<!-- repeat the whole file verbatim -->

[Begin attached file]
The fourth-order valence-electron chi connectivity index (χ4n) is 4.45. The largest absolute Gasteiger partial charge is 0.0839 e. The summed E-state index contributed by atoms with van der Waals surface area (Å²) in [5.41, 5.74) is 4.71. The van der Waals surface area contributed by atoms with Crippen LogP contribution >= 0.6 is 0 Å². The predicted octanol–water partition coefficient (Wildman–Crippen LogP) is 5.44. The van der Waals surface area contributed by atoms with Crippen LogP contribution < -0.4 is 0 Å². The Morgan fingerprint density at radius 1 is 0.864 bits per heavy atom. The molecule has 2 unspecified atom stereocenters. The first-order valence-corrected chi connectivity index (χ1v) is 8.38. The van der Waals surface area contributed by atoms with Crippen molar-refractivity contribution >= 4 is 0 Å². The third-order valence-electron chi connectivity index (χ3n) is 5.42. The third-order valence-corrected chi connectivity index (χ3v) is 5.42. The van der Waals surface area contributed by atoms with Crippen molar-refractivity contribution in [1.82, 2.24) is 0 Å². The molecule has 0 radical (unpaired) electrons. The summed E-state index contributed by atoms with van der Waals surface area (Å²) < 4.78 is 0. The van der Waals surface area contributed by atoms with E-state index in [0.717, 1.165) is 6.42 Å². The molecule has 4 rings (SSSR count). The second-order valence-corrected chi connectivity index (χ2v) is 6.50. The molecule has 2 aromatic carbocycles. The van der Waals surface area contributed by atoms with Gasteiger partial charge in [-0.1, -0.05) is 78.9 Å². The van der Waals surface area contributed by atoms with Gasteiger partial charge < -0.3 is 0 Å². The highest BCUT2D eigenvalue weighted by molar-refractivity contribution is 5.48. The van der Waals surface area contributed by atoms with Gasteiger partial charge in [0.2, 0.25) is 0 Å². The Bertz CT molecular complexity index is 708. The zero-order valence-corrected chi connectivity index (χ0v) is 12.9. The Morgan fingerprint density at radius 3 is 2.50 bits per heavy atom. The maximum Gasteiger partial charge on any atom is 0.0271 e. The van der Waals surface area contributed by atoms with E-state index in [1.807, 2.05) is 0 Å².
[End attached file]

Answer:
The fourth-order valence-electron chi connectivity index (χ4n) is 4.45. The largest absolute Gasteiger partial charge is 0.0839 e. The summed E-state index contributed by atoms with van der Waals surface area (Å²) in [5.41, 5.74) is 4.71. The van der Waals surface area contributed by atoms with Crippen LogP contribution >= 0.6 is 0 Å². The predicted octanol–water partition coefficient (Wildman–Crippen LogP) is 5.44. The van der Waals surface area contributed by atoms with Crippen LogP contribution < -0.4 is 0 Å². The Morgan fingerprint density at radius 1 is 0.864 bits per heavy atom. The molecule has 2 unspecified atom stereocenters. The first-order valence-corrected chi connectivity index (χ1v) is 8.38. The van der Waals surface area contributed by atoms with Crippen molar-refractivity contribution >= 4 is 0 Å². The third-order valence-electron chi connectivity index (χ3n) is 5.42. The third-order valence-corrected chi connectivity index (χ3v) is 5.42. The van der Waals surface area contributed by atoms with Crippen molar-refractivity contribution in [1.82, 2.24) is 0 Å². The molecule has 0 radical (unpaired) electrons. The summed E-state index contributed by atoms with van der Waals surface area (Å²) < 4.78 is 0. The van der Waals surface area contributed by atoms with E-state index in [0.717, 1.165) is 6.42 Å². The molecule has 4 rings (SSSR count). The second-order valence-corrected chi connectivity index (χ2v) is 6.50. The molecule has 2 aromatic carbocycles. The van der Waals surface area contributed by atoms with Gasteiger partial charge in [-0.1, -0.05) is 78.9 Å². The van der Waals surface area contributed by atoms with Gasteiger partial charge < -0.3 is 0 Å². The highest BCUT2D eigenvalue weighted by molar-refractivity contribution is 5.48. The van der Waals surface area contributed by atoms with Gasteiger partial charge in [0.2, 0.25) is 0 Å². The Bertz CT molecular complexity index is 708. The zero-order valence-corrected chi connectivity index (χ0v) is 12.9. The Morgan fingerprint density at radius 3 is 2.50 bits per heavy atom. The maximum Gasteiger partial charge on any atom is 0.0271 e. The van der Waals surface area contributed by atoms with E-state index in [1.807, 2.05) is 0 Å².